Here’s a look at how Stoke City are one of English footballs sleeping giants.
Formed in 1863, Stoke City football club has been deeply rooted into the heart of English football. I myself only became a part of this club in 2004, at the age of just 5 when my Dad took me to a cup game. I remember being mesmerised by the absolutely electric atmosphere.
In spite of youth in comparison to the club, I constantly find myself looking into the clubs rich history. From our foundation as the Stoke Ramblers in 1863, to our League Cup success in 1972 and not forgetting our two (formerly named) Autoglass trophies in 91/92 and 99/00 respectively.
However, in my living memory the club has spent the majority of its time in the Premier League, but as I’m always reminded by my dad, on occasions we’ve been on the receiving end of a battering: “It’s better than being in league 1 son.”
Whilst I can’t disagree with my dad on that one I feel our ambitions should continue to grow. However, this growth must be realistic. As much as I’d love to see my club replicate the unfeasible heights Leicester have recently managed, I feel my expectations of steady improvement is more than reasonable.
We have a good foundation for success as the club is very well run by the Coates family, and I feel some supporters aren’t aware of how lucky we are to have them, as opposed to examples such as Cardiff’s menacing owner Vincent Tan and Leeds’ Massimo Cellino.
In more recent times, this prestigious club has managed to take up something of an evolution under current manager Mark Hughes.
Gone are the days when Stoke were rightly labelled as a ‘long ball’ and ‘physical’ team. The current crop is now very much weighted towards playing a more intricate style, with schemers such as Xherdan Shaqiri, Marko Arnautovic and Joe Allen to name but a few. However, some of the old guard such as Glenn Whelan and Ryan Shawcross have remained, epitomising my point that this is indeed an evolution of styles, not a complete revolution.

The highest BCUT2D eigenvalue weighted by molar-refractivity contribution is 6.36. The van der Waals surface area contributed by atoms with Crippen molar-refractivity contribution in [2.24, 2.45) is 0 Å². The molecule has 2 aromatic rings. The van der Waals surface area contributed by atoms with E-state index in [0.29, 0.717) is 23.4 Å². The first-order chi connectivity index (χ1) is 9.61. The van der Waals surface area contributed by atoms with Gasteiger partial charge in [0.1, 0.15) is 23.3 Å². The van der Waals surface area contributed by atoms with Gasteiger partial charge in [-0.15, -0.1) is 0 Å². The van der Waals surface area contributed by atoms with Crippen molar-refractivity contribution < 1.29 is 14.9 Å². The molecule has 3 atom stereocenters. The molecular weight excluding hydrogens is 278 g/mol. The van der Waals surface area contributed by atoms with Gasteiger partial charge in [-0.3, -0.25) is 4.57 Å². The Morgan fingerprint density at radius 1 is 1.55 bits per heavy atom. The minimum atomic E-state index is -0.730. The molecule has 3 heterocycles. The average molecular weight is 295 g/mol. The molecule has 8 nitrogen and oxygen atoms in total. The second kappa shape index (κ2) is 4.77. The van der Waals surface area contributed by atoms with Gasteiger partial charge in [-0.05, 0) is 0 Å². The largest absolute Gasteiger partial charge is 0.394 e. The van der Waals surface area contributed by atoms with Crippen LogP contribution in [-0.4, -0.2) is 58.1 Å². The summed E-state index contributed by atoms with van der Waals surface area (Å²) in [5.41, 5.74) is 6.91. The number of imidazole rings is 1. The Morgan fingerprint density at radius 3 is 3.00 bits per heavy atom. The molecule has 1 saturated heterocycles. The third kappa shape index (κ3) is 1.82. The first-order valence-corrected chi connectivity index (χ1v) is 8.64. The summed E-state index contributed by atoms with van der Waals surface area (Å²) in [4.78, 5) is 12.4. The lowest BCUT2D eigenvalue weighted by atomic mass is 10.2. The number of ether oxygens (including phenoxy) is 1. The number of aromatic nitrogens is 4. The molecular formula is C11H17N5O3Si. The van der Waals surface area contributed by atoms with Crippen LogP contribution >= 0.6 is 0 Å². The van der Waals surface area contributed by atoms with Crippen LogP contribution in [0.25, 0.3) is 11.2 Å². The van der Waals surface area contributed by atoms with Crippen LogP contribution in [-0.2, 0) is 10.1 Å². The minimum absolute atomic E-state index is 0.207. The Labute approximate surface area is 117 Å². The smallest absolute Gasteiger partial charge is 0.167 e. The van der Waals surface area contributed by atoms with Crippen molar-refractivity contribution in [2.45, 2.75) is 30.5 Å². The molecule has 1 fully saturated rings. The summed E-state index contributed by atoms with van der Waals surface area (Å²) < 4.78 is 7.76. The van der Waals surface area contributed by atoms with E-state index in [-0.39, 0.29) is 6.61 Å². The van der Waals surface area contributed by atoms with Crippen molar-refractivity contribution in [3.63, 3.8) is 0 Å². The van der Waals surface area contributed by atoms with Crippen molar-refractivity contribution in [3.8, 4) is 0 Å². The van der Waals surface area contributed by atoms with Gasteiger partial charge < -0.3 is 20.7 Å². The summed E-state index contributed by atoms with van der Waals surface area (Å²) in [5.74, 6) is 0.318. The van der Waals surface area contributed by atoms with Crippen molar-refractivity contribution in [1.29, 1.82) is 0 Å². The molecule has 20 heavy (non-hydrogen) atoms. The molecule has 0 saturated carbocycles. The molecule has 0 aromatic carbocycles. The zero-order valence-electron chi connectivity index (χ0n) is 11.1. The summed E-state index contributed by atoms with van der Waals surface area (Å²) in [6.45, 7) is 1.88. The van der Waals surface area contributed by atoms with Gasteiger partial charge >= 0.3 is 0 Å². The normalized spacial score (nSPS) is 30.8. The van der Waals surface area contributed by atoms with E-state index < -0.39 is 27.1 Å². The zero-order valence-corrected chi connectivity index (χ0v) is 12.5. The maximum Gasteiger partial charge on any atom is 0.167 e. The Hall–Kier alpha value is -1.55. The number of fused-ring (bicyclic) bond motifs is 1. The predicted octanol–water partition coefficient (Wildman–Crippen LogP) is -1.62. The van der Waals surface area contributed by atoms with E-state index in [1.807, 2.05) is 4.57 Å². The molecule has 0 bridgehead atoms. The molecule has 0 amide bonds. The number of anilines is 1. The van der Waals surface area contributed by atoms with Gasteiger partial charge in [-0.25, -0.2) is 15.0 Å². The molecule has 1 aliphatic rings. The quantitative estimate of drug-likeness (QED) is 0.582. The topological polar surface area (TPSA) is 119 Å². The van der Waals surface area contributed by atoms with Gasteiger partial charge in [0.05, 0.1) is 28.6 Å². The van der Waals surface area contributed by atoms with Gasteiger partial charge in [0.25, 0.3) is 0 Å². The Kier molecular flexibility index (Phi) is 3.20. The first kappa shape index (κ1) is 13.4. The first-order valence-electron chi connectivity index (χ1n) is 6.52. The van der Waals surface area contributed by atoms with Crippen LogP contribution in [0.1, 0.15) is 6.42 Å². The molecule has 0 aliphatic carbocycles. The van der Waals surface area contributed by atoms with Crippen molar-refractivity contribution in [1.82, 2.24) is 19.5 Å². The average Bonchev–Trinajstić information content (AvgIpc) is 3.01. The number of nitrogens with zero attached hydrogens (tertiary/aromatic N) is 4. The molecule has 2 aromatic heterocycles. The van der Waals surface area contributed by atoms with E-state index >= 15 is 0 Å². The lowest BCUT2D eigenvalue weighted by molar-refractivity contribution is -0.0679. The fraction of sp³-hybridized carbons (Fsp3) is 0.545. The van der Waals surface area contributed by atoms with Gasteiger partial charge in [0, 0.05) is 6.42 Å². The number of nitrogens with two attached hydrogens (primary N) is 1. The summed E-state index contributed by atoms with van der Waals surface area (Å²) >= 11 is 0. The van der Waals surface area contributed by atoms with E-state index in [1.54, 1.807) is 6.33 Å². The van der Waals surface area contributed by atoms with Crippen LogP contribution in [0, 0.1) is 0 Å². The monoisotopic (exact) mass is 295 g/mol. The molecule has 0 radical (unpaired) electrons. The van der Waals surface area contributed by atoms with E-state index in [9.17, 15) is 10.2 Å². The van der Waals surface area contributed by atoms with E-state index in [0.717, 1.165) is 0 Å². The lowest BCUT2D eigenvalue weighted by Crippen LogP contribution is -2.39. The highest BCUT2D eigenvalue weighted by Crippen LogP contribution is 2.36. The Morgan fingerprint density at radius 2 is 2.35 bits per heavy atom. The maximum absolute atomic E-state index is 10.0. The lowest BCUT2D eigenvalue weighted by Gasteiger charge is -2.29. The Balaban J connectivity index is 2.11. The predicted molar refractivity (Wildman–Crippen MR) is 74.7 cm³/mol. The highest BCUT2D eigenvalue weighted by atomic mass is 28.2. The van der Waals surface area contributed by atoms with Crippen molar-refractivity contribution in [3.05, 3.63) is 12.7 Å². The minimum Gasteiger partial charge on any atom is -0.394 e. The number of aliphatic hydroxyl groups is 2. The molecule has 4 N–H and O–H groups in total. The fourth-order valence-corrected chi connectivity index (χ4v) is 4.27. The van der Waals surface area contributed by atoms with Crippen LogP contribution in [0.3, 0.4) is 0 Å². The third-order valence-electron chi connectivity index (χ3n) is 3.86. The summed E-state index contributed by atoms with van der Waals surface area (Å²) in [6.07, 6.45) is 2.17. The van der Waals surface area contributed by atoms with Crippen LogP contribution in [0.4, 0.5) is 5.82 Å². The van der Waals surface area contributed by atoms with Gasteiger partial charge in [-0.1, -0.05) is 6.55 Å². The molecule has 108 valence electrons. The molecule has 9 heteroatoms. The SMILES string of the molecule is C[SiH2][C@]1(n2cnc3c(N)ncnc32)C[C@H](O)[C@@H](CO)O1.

As a season ticket holder I have borne witness to this evolution over the past few years, with a now stark contrast between our previous ‘Pulis-ball’ and our more modern ‘Stokealona’ approach. Whilst some fans may argue our atmosphere at the newly named ‘Bet 365 stadium’ isn’t what it was under the reign of Pulis, the football and results we are watching are much more enjoyable, with performances such as the 6-1 rout of Liverpool and the 2-0 (and convincing) victory over Manchester city being prime examples of wins that simply would not have been possible in the Pulis era.
The 16/17 season so far has been a very turbulent one, with the opening weeks perhaps portraying us as relegation candidates, the club since picked itself back up the table, only for us fans to then see us knocked out of both cups by Hull and Wolves respectively.
The disappointing campaign of individuals such as Bojan, Imbula and Bony have left many fans questioning the effectiveness of our new passing game, but the emergence of strong talents such as Martins-Indi, Grant and Allen have saved the squad in many a game this season.
At times we have looked almost unplayable at home, such as our 2-0 win against Burnley in which we enjoyed long spells of possession and opened their defence at will. But unfortunately we have also come unstuck by primarily counter-attacking sides such as Crystal Palace who swept us away by 4 goals to 1 at Selhurst Park earlier in the season.
I personally believe these starkly contrasting results have stemmed from an inconsistent starting XI this season in which we have played with various systems such as a 4-2-3-1 and even a 3-4-3 for most of the Christmas period. This becomes apparent in games we ‘should’ be dominating as sometimes when on the ball our players appeared lost for options and our movement of the ball becomes unbearably slow.
Overall, I feel very much like this club should be the archetype not only for Premier League survival, but safe, steady progression. We may be owed a few more big occasions as fans (a cup final or two would be nice) but on the whole we are very content with the standard of football we have been watching and know with this continued evolution, the big occasions will be coming to Staffordshire soon.
We may not be in the eye of the mainstream media very often, but Stoke City football club is going about its business, quietly improving each year and has the potential to one day become one of English football’s all-time great clubs.